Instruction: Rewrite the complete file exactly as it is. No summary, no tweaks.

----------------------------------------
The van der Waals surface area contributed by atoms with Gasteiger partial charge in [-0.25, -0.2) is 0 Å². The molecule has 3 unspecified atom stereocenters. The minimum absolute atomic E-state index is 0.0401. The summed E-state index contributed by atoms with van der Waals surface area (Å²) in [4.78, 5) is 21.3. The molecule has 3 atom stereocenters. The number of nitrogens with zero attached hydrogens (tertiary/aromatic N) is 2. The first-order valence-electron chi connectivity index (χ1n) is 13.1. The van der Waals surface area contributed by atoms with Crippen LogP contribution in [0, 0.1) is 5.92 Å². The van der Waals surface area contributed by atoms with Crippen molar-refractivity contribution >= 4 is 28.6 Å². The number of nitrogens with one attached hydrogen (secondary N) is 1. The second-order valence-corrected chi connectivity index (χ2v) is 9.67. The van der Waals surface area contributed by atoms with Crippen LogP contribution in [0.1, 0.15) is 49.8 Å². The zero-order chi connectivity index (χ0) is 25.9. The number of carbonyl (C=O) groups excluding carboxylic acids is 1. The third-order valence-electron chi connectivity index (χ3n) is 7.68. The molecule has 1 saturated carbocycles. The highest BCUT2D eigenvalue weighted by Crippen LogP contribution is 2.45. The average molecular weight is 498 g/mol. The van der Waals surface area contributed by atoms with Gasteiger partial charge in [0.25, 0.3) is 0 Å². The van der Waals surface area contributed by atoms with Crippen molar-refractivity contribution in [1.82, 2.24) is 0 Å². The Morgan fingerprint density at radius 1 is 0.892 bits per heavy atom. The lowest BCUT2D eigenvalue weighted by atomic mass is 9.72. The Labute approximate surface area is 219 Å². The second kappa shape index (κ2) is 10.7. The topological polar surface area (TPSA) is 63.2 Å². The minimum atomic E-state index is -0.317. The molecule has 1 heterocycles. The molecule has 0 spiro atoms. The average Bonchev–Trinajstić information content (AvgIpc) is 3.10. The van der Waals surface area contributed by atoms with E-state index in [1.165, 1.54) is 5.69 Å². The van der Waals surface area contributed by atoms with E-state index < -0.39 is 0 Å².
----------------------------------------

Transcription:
The van der Waals surface area contributed by atoms with Gasteiger partial charge in [-0.25, -0.2) is 0 Å². The molecule has 3 unspecified atom stereocenters. The minimum absolute atomic E-state index is 0.0401. The summed E-state index contributed by atoms with van der Waals surface area (Å²) in [4.78, 5) is 21.3. The molecule has 3 atom stereocenters. The number of nitrogens with zero attached hydrogens (tertiary/aromatic N) is 2. The first-order valence-electron chi connectivity index (χ1n) is 13.1. The van der Waals surface area contributed by atoms with Crippen LogP contribution in [0, 0.1) is 5.92 Å². The van der Waals surface area contributed by atoms with Crippen molar-refractivity contribution >= 4 is 28.6 Å². The number of nitrogens with one attached hydrogen (secondary N) is 1. The second-order valence-corrected chi connectivity index (χ2v) is 9.67. The van der Waals surface area contributed by atoms with Crippen LogP contribution in [0.1, 0.15) is 49.8 Å². The zero-order chi connectivity index (χ0) is 25.9. The number of carbonyl (C=O) groups excluding carboxylic acids is 1. The third-order valence-electron chi connectivity index (χ3n) is 7.68. The molecule has 1 saturated carbocycles. The highest BCUT2D eigenvalue weighted by Crippen LogP contribution is 2.45. The average molecular weight is 498 g/mol. The van der Waals surface area contributed by atoms with Gasteiger partial charge in [0.25, 0.3) is 0 Å². The van der Waals surface area contributed by atoms with Crippen molar-refractivity contribution in [1.82, 2.24) is 0 Å². The Morgan fingerprint density at radius 1 is 0.892 bits per heavy atom. The lowest BCUT2D eigenvalue weighted by atomic mass is 9.72. The Labute approximate surface area is 219 Å². The second kappa shape index (κ2) is 10.7. The topological polar surface area (TPSA) is 63.2 Å². The minimum atomic E-state index is -0.317. The molecule has 1 heterocycles. The molecule has 0 spiro atoms. The average Bonchev–Trinajstić information content (AvgIpc) is 3.10. The van der Waals surface area contributed by atoms with E-state index in [1.165, 1.54) is 5.69 Å². The van der Waals surface area contributed by atoms with E-state index < -0.39 is 0 Å².